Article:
A day in the life of 27 and a PhD

Feb 10 2012 Published by under Uncategorized

Now that I am a staff member, sometimes, I get asked the question of how does a typical day at work looks like.

When I was in grad school I'd get to the lab around 10am, collect or process data, depending on the project I was working, and leave any time after 6pm. During my first year I got in earlier, mostly because I was taking courses and wanted to go home early. Then during the postdoc I'd get in between 9:30-10am, work, and head home between 5 and 6pm. I didn't stay in the lab too long, partly because I wasn't doing much (yes, my postdoc was stellar... not), and Fridays were usually my busiest. I remember heading home around 6 or 7pm for a month or two straight. Since my lab was full of people (15 at one time), it was easier to get things accomplished when everyone was heading home.

Now as a staff scientist my work flow is definitely different and I get to do different things almost everyday. I'm almost always busy, that never changes. On a typical day I get in between 9:30-10am. If I've left equipment running overnight I make sure that whatever I was running worked, make sure the instruments are good, and if things are done I take out the samples. I also do most of the ordering and purchasing in the lab, and I have to keep records of things I've ordered, things that have arrived and call vendors if things are not in and the lab is in a crunch.

My lab went through some changes after I joined, and since we're sort of a core, a lot of users depend on the limited staff we have now. Since we have a couple of instruments, and varying degrees of user-independence/confidence, sometimes I'll assist someone for only a few minutes, other times I'll be there the whole day. Since we have many users coming by everyday, I'm usually trying to help more than one person. This has caused some friction, because some people need to have someone holding their hand, even though they've known the place and instrumentation since before I even graduated from the PhD. I've been trying to push for some of those users to become independent. Moderate success has been achieved. Other users are a bit more adventurous, but that doesn't necessarily translate into all of them knowing what they're doing. On rare occasions I've had to give warnings about risky behaviour, and I've had to remind a user or two (or three) that more than one person depends on having the equipment in top shape, and if it isn't then I don't have any trouble putting them on the banned list.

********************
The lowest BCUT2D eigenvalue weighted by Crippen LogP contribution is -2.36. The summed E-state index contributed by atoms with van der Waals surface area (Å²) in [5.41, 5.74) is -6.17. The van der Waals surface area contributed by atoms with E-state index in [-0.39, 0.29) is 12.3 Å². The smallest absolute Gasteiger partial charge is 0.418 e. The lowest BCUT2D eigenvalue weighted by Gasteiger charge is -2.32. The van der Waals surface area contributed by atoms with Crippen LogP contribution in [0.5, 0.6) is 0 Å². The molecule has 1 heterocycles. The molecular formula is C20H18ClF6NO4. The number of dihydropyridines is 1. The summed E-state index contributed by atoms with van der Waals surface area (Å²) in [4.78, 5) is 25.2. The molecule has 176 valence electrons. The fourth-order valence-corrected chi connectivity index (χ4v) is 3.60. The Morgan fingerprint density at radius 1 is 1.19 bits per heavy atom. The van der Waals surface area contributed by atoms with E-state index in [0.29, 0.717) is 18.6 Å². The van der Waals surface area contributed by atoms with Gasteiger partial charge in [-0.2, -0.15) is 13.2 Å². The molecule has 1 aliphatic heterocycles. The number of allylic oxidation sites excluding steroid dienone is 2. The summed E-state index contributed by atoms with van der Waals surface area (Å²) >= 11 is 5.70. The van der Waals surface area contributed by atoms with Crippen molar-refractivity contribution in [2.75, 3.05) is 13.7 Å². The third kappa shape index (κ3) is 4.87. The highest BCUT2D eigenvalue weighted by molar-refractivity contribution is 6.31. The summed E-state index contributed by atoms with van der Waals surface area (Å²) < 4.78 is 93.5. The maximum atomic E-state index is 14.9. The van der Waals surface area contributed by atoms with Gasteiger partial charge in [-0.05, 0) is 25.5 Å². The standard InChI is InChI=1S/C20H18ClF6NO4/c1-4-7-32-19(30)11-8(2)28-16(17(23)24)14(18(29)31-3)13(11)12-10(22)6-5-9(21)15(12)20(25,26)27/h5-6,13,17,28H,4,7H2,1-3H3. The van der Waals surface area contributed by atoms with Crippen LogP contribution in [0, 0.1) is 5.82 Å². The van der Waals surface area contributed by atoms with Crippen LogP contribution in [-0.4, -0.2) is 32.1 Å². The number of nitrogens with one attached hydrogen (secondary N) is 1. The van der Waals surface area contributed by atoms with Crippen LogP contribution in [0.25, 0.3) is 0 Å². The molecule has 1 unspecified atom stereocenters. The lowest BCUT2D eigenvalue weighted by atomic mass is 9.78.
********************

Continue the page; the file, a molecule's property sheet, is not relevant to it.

On days when I'm not setting instrumentation up for use, I'll be doing other things, like inventories of lab supplies and chemicals, calling vendors about equipment we need to buy or fix, taking care of booking instruments, returning emails and doing other admin duties. Most of these tasks are new to me, I don't think I (ever) purchased something directly, or talked to a vendor (except to get them out of the lab when they dropped by uninvited). Oddly enough I like doing it.

Each lab member knows how to use certain types of equipment, so occasionally users will contact the appointed person (expert) and see if they have some time to work on said instrument with them. Unless the user is new, pretty much everyone that comes in (ranging from grad students, to techs, to postdocs) only needs to have the equipment checked and they can work on their own.

Other days you'll find me reading spec sheets, transferring gas cylinders across the lab, fixing or testing equipment, and doing any number of tasks my PI sends my way just 'cause (you know, because sometimes I *just* have a bunch of free time to do little things while a PI is looking above my shoulder).

By 5 or 6pm we're usually winding down, though occasionally we have users that show up at the last minute. Everyone that wants to work late/after hours, has to have a certification to do so, something we try to enforce. That's also the cue for equipment to break down or users to have any sort of last minute trouble ... which means we leave an hour (or two, or hey, how about 3!) later than projected.

Most days I'm out the door by 7pm, though on particularly hectic times I've left the lab after 8 (not pretty). The commute is >30mins, so imagine how tired I feel by the end of the day.

It is almost never boring. And there are always problems/challenges to solve. The good thing is that I like my job and I think I do it decently well. I know that people depend on me and my ability to help them do the job just right. At times it hasn't been like that and most people understand. Most. I try my hardest, I really do.

3 responses so far